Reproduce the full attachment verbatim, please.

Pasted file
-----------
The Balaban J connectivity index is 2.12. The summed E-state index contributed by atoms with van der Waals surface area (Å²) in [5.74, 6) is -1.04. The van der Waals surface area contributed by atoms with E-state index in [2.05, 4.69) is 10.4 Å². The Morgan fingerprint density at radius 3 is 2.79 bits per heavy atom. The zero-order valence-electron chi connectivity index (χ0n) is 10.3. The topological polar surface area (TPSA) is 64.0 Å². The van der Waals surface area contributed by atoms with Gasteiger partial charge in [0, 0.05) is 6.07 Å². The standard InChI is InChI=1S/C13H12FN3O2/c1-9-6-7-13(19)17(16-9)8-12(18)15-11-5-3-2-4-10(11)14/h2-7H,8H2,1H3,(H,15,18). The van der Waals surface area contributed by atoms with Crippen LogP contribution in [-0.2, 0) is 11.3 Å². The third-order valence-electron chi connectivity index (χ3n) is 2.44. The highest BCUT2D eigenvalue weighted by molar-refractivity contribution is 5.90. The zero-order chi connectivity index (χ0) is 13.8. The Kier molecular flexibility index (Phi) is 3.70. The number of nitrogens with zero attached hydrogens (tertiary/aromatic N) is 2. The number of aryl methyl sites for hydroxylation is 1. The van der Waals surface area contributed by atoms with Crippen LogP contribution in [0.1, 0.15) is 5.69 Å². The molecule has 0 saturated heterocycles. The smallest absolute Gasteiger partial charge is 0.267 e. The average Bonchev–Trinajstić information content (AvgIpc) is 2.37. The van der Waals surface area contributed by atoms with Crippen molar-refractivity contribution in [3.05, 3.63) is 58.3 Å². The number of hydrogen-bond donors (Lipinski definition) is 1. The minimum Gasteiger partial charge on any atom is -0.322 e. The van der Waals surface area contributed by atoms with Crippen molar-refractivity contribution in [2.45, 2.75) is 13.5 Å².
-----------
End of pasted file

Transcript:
The Balaban J connectivity index is 2.12. The summed E-state index contributed by atoms with van der Waals surface area (Å²) in [5.74, 6) is -1.04. The van der Waals surface area contributed by atoms with E-state index in [2.05, 4.69) is 10.4 Å². The Morgan fingerprint density at radius 3 is 2.79 bits per heavy atom. The zero-order valence-electron chi connectivity index (χ0n) is 10.3. The topological polar surface area (TPSA) is 64.0 Å². The van der Waals surface area contributed by atoms with Gasteiger partial charge in [0, 0.05) is 6.07 Å². The standard InChI is InChI=1S/C13H12FN3O2/c1-9-6-7-13(19)17(16-9)8-12(18)15-11-5-3-2-4-10(11)14/h2-7H,8H2,1H3,(H,15,18). The van der Waals surface area contributed by atoms with Crippen LogP contribution in [-0.2, 0) is 11.3 Å². The third-order valence-electron chi connectivity index (χ3n) is 2.44. The highest BCUT2D eigenvalue weighted by molar-refractivity contribution is 5.90. The zero-order chi connectivity index (χ0) is 13.8. The Kier molecular flexibility index (Phi) is 3.70. The number of nitrogens with zero attached hydrogens (tertiary/aromatic N) is 2. The number of aryl methyl sites for hydroxylation is 1. The van der Waals surface area contributed by atoms with Crippen LogP contribution in [0.1, 0.15) is 5.69 Å². The molecule has 0 saturated heterocycles. The smallest absolute Gasteiger partial charge is 0.267 e. The average Bonchev–Trinajstić information content (AvgIpc) is 2.37. The van der Waals surface area contributed by atoms with Crippen molar-refractivity contribution in [3.05, 3.63) is 58.3 Å². The number of hydrogen-bond donors (Lipinski definition) is 1. The minimum Gasteiger partial charge on any atom is -0.322 e. The van der Waals surface area contributed by atoms with Crippen molar-refractivity contribution in [2.45, 2.75) is 13.5 Å².